Determining your gardening zone is important when it comes to choosing the right plants to incorporate within the garden. Some plants are accustomed to a specific climate and light schedule, while other plants are bred to be much more forgiving.
What Plants Need To Survive
Plants need water, airflow and energy from light to survive. Different growing zones offer different amounts of light, humidity and wind levels. This means that some plants cannot survive in conditions such as high winds, extreme temperatures or large amounts of rainfall.
What Is A Gardening Zone
Gardening Zones, also known as hardiness zones, are used for gardeners and landscapers to determine what plants will grow in a specific area. This is useful as certain plants will do better in one location as opposed to another.
Most gardening centers and local plant nurseries will carry plants that will thrive in your location. Lots of times there are specific plants that are bred for your local area. These plants will show healthier plant growth along with resistance to local pests or growing conditions.
What Gardening Zone Do I Live In?
Have you ever asked “which gardening zone am I in?
Find out what gardening zone you live in by checking the plant hardiness zone map to find specific gardening climate zones in your area.
Plant hardiness zones in the USA consist of 13 zones and show the average extreme minimum temperatures for each location. This allows gardeners to gauge how effective specific areas will be when it comes to producing healthy and happy plants.
Be Aware When Looking At The Gardening Zone Map
Gardening zone maps are great but there are some things you should be aware of when using them. Hardiness zone maps do not show the length of the area’s growing season nor do they address high temperatures.
USDA plant hardiness zones are based around low temperatures, so even if a specific plant can handle the cold it may not be able to survive the heat.
Gardening zones don’t inform you of when you should plant your vegetables either. Because most plants are sensitive to frost, it is usually a good rule of thumb to plant after your last expected frost date and to make sure to harvest before your first expected frost date in the fall.
You’ve probably heard the term living soil by now at one point or another. It’s quickly becoming a great way for gardeners to save money while producing the healthiest high quality organic plants possible.
What is living soil?
What are the benefits of living soil?
Why should you switch to living soil?
These are popular questions that gardeners have when the topic of living soil is brought up. Hopefully by the end of this article, readers will have all the answers that they need to start experimenting with living soil within their own gardens. Get ready to love your soil!
What Is Living Soil?
In short, living soil is a biodiverse growing medium that microbiology thrives in. Utilizing compost, worms and beneficial funguses, beneficial bacterias and amoebas and certain extracts (kelp meal etc..) & cover crops, growers can create an optimal living environment for their plants.
Living soil loosens compacted soils which improves root growth and root mass and pretty much the overall health of your plant.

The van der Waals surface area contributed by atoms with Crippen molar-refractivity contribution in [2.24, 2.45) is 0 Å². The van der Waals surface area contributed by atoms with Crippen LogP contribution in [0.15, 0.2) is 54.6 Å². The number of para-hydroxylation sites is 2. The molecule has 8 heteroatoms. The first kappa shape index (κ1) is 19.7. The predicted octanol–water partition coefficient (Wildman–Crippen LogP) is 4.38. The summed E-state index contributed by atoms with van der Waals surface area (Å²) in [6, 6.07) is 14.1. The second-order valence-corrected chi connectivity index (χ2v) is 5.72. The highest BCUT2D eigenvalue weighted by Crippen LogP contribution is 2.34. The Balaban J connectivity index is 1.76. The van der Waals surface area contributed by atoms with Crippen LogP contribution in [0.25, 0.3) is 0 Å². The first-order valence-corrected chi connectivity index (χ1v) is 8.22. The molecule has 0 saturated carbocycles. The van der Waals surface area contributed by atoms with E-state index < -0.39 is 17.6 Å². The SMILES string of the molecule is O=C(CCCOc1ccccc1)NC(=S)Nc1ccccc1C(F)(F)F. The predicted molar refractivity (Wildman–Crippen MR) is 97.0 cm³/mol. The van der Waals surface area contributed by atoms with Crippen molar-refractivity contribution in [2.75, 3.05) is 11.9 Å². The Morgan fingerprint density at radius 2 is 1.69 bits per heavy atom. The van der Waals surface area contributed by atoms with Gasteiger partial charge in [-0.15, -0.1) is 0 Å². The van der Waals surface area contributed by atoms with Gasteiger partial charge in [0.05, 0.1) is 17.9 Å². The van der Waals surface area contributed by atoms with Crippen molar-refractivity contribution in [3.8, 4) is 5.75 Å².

There are a variety of benefits of living soil. It will save gardeners money on expensive bottled nutrients, harmful pesticides and the purchase of soil itself. This is because living soil can be reused over and over again. And most times, the more that soil is reused, the better that soil will get.
Let us be clear, when we say “re-use”, there is some work that goes into getting your soil ready to be “reused”. It is not as simple as removing a harvested plant and then replanting one in the same soil.
Is Soil Living Or Non Living?
Soil is a living thing, it’s alive. While some soils, in lack of other words, are complete garbage for your plants. These soils usually contain synthetic fertilizers, slow release nutrients or need to be completely overhauled to meet your plants needs.
True living soil on the other hand is (or should be in our opinion) completely organic. This can be tricky if you don’t start with an organic base mix, which is a mistake new gardeners tend to make.
When living soil is created, cultivators don’t need to rely solely on fertilizers. This is because the microbes in the soil will eat and completely digest a variety of compounds within the soil and in turn, they naturally create bioavailable fertilizers for your plant.
How To Feed Living Soil
When you hear someone say that they garden using only water, they usually will be using either a super soil or a true living soil.
When the PH’d water enters the soil, it imparts nutrient laden water throughout as it travels through the soil and distributes to the roots. This is because the process naturally creates organic matter and bioavailable fertilizers that are then available for the plants and microbes within the soil to consume.
We recommend adding microbial teas with myco (mycorrhizae) to your soils to boost their efficiency. This creates a sort of symbiotic relationship between your plant and the mycorrhizal fungi which stimulates soil microbial life. The fungi eats away at the decomposing organic material which in turn creates usable nutrient rich plant food for your plants to uptake.
Super Soil Vs Living Soil
As we said before, all soils are living in the sense that they contain microorganisms and other living organisms. But you will often hear the term super soil when people are talking about “water only” regimens.
The difference between living soil and super soil is that living soil is essentially natures natural recipe for amazing soil. It is natural and offers plants a natural way to thrive.
Super Soil on the other hand is a heavily amended soil that provides the plants with everything they need off the bat. But when it comes to Super Soil, it is VERY hot soil. It is full of fresh additives that will need to be “cooked” to get it to a place where your plants will be able to actually grow in it without burning your plants.